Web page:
When will Heathrow Terminal 4 reopen?

Last week, Gatwick Airport announced that its currently closed South Terminal will open on March 27. Which got me thinking about what might happen to Heathrow’s Terminal 4, mothballed for almost two years.

A bit of context. “T4” opened in 1986 as a kind of messy stopgap measure. The structure allowed Britain’s busiest airport to grow while the longest-running planning dispute in history unfolded.

The construction of what is now Terminal 5 was the main prize for Heathrow, but the project was hugely controversial due to the substantial increase in traffic it heralded. Almost 20 years passed between the start of the planning process and the eventual opening of T5 in 2008.

In contrast, filling a space adjoining the southern runway with a smaller terminal was relatively straightforward.

The original concept of the T4 was far-sighted. It was designed for the efficient operation of short-haul ‘point-to-point’ services of the type today operated by easyJet and Ryanair, not intended to connect with other flights.

The design aimed to facilitate this: a narrow structure, offering very short drop-off distances to the boarding gate, with relatively little space for passengers to drag around.

Once aviation policy got involved, the focus changed dramatically. British Airways has decided to make it the headquarters of most long-haul services, moving them from Terminal 3, as well as the two main European routes: Paris and Amsterdam.

KLM, Kenya Airways and Sri Lankan Airlines have also found space at Terminal 4. The location is operationally lousy: arriving or departing planes (depending on the air traffic control model in force) must cross an active runway. The other three terminals – 2, 3 and 5 – are located at much more sensible locations between the two runways.

T4 has been dubbed the “Cinderella Terminal” (by me, at least) due to its disconnection from the rest of the airport and poor public transport.

For the decade following British Airways’ move to Terminal 5, T4 had a dual role: a hub for select Skyteam airlines (Aeroflot, Air France/KLM, Kenya Airways, etc.) and a semi- dedicated for Middle Eastern carriers including Etihad, Bahrain’s Gulf Air and Qatar Airways.

When the coronavirus pandemic broke out and airports around the world began closing terminals, T4 was inevitably the first to close at Heathrow and the last to reopen. The main action in the mothballed terminal over the past two years took place in December 2021, when part of T4 was used as a processing facility for ‘red list’ arrivals.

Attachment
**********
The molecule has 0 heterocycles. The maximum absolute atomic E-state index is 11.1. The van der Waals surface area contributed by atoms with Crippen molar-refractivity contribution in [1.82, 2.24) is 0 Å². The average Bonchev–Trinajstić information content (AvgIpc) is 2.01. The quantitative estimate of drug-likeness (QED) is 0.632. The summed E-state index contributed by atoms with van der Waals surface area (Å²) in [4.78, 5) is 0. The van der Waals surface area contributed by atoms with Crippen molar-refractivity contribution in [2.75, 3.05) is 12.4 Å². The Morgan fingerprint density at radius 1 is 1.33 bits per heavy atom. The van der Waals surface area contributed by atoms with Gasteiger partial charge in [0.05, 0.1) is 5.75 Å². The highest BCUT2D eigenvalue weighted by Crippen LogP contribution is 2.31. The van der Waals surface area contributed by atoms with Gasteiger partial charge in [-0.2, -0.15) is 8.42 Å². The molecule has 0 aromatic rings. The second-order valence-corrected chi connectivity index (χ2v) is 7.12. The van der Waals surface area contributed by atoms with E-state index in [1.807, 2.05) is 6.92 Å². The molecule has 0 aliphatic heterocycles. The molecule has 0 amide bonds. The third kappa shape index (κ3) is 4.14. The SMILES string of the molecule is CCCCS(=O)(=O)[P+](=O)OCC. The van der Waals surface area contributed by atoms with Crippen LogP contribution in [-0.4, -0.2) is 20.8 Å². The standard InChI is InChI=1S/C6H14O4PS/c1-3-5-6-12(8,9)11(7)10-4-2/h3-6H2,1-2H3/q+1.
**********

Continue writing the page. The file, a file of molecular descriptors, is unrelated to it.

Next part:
This role ended when the Red List was emptied two weeks later. What next?

Consider Heathrow for a moment as three separate airports. I’ve added passenger counts for 2018 (the last year the airport publishes numbers for).

  • Terminals 2 and 3 (which share the central area): 38 million
  • Terminal 5 (a few kilometers to the west): 33 million
  • Terminal 4 (half a mile south): 9.4 million

(Terminal 1, by the way, closed when the new T2 opened. It’s still standing but its innards were auctioned off in 2018. The wrecking crew will be there when things pick up.)

Terminal 4 is just a minnow, comparable to Bristol or Glasgow airport, and the most expensive per passenger of the Heathrow hubs.

By comparison, Gatwick’s two terminals are balanced, with around 23 million passengers passing through the south and north in 2019.

Heathrow welcomed even fewer passengers in 2021 than a year earlier, falling short of a quarter of its pre-pandemic number, and is losing money relentlessly.

With traffic at Heathrow in January still below half the 2019 level, I suspect it could be years before Q4 reopens. Airport terminals have high fixed costs: security screening areas must be well equipped regardless of the number of passengers.

I believe flights and passenger numbers will need to return to 80% of pre-pandemic levels (around 65 million passengers) before a financial case can be presented to bring Terminal 4 out of its dormant state .

And when T4 returns, there’s no certainty he’ll return to his previous role.

It could become a point-to-point terminal again, as initially envisaged. Over the years easyJet has toyed with the prospect of flying out of Heathrow, and T4 would be the obvious place if the aviation downturn makes slots available at a reasonable cost.

I can even envision Vueling, the expanding low-cost Spanish airline (sister to British Airways and Iberia of Spain), moving in on a grand scale: BA has plenty of slots to use or risk losing them.

A sibling with a sideline that appeals to people who don’t want to fly to Luton or Gatwick for a no-frills easyJet flight to Europe could certainly appeal. So when you and I finally get acquainted with Terminal 4, it could be very different.

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